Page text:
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Demecarium Bromide Ophthalmic for Dogs

Veterinary: Prescribe Now
Pet Owners: Pick Up and Fill a New Prescription

Contents

General Drug Information and Indications
How to Give this Medication
Side Effects
Precautions
Drug Interactions
Overdose
Storage
Search for Available Dosage Forms

General Drug Information and Indications

Demecarium bromide is a potent, long-acting ophthalmic drug used to treat acute glaucoma in dogs. It has been shown to decrease pressure within the eye for up to 48 hours. Like many other drugs in veterinary medicine, this drug is not FDA approved for use in animals and is not available from a veterinary pharmaceutical manufacturer. Instead, it is compounded by a specialty pharmacy.

How to Give this Medication

Give this medication to your pet exactly as your veterinarian prescribes. If you miss giving your pet a dose of demecarium bromide, give the next dose as soon as you remember or, if it is close to the next scheduled dose, return to the regular schedule. Do not double dose to catch up.

One of the advantages of demecarium bromide is that it may be administered only once or twice a day.

Demecarium bromide is frequently also prescribed for the non-affected eye. In almost all cases of glaucoma in one eye, the non-affected eye will also develop glaucoma if it is not monitored and appropriately medicated.

Administering eye medications to animals can be a struggle and may require patience and practice. Try not to touch the tube or container tip to your dog’s eye or eyelid. It is also important to not contaminate the medication by touching the tip with your fingers or hand. Your veterinarian can help you develop a technique that will be effective and minimally stressful for both you and your dog.

Wash your hands after giving your pet this medication.

Side Effects

Be sure to discuss any side effects with your veterinarian immediately.

Local inflammation of the eye (Iritis) may occur with demecarium bromide. Topical ophthalmic corticosteroid drops or ointment may be prescribed to diminish irritation.

Systemic side effects are generally related to digestive distress (vomiting and diarrhea) although heart related symptoms are possible. Particular care should be exercised with small breed dogs, or when high doses are used.

Precautions

Keep this and all drugs out of reach of children. Demecarium bromide is a prescription drug and should be used according to your veterinarian’s directions. It should only be given to the animal for which it was prescribed. Do not give this medication to a person.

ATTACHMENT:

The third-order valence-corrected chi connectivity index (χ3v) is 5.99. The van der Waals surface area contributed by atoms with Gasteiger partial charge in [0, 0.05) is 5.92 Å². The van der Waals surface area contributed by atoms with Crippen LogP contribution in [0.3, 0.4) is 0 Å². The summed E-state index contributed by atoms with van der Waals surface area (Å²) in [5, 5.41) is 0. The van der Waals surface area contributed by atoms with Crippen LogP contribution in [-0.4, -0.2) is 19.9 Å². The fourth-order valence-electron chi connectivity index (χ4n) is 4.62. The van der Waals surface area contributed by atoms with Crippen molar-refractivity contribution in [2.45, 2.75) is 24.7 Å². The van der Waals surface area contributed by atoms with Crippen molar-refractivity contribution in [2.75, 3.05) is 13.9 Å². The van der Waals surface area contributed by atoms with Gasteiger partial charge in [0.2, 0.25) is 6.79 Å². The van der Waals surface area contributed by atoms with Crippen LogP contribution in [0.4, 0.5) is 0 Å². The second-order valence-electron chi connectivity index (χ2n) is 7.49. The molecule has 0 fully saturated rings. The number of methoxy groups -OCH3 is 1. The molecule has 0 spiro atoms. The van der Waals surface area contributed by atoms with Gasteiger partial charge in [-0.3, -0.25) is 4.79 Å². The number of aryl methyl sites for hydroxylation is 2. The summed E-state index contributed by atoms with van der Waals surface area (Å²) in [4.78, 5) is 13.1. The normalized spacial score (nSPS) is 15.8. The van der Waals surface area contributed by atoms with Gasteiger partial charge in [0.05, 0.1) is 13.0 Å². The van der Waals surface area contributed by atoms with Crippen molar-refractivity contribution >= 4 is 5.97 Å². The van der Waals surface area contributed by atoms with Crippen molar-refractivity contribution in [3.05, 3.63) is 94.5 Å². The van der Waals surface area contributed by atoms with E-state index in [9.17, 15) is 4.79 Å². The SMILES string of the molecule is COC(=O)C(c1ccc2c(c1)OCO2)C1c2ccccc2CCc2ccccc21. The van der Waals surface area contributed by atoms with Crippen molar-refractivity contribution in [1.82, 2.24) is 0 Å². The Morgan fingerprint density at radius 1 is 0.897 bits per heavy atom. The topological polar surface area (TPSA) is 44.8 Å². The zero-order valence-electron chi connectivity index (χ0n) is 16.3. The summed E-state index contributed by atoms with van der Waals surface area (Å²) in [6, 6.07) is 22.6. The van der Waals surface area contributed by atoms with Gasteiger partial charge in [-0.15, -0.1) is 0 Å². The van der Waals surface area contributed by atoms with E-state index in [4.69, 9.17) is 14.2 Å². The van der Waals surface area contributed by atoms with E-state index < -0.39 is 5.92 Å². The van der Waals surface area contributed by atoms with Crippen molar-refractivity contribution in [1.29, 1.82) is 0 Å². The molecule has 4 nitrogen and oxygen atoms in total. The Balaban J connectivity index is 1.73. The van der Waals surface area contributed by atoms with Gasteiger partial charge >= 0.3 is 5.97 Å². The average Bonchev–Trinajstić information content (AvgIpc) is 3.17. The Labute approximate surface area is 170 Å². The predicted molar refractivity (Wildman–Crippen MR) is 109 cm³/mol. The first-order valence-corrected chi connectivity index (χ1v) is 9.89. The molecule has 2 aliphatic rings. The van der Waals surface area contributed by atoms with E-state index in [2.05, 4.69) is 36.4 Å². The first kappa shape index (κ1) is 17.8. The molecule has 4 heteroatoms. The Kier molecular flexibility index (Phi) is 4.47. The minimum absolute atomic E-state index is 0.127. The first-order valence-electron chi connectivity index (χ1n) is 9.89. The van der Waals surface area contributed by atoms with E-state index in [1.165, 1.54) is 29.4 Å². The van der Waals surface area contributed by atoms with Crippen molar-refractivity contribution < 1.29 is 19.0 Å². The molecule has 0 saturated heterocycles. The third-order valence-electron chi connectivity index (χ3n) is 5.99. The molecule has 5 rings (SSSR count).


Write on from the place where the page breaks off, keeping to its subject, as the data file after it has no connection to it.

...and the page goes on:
Demecarium bromide should not be used during pregnancy.

There are two classifications of glaucoma, primary and secondary and they have different causes. Demecarium bromide is only used in animals with primary glaucoma.

Drug Interactions

Be sure to review with your veterinarian any medications or supplements your pet may be receiving.

Demecarium bromide should be used with caution with other drugs from the same family: carbamate or organophosphate drugs or succinylcholine because of the increased chance of systemic side effects.

If you’re vet has prescribed additional ophthalmic medications for your pet, give the medications 5-10 minutes apart.

Overdose

Overdose may cause GI distress, low blood pressure, low heart rate and difficulty breathing.

If you suspect your pet or another animal was overdosed accidentally or has eaten this medication inadvertently, contact your veterinarian or the A.S.P.C.A.’s Animal Poison Control Center at 888.426.4435. Always bring the prescription container with you when you take your pet for treatment.

If you or someone else has accidentally ingested this medication call the National Capital Poison Center at 800.222.1222.

Storage

Different strengths or dosage forms of demecarium bromide may have different storage requirements. Read the labeling or ask your pharmacist for the storage requirements of the prescription you receive.

About the Author

Dr. Barbara Forney is a veterinary practitioner in Chester County, Pennsylvania. She has a master's degree in animal science from the University of Delaware and graduated from the University of Pennsylvania School of Veterinary Medicine in 1982.

She began to develop her interest in client education and medical writing in 1997. Recent publications include portions of The Pill Book Guide to Medication for Your Dog and Cat, and most recently Understanding Equine Medications published by the Bloodhorse.

Dr. Forney is an FEI veterinarian and an active member of the AAEP, AVMA, and AMWA.

The information contained on this site is general in nature and is intended for use as an informational aid. It does not cover all possible uses, actions, precautions, side effects, or interactions of the products shown, nor is the information intended as medical advice or diagnosis for individual health problems or for making an evaluation as to the risks and benefits of using a particular product. You should consult your doctor about diagnosis and treatment of any health problems. Information and statements have not been evaluated by the Food and Drug Administration ("FDA"), nor has the FDA approved the products to diagnose, cure or prevent disease. 

Wedgewood Pharmacy compounded veterinary preparations are not intended for use in food and food-producing animals.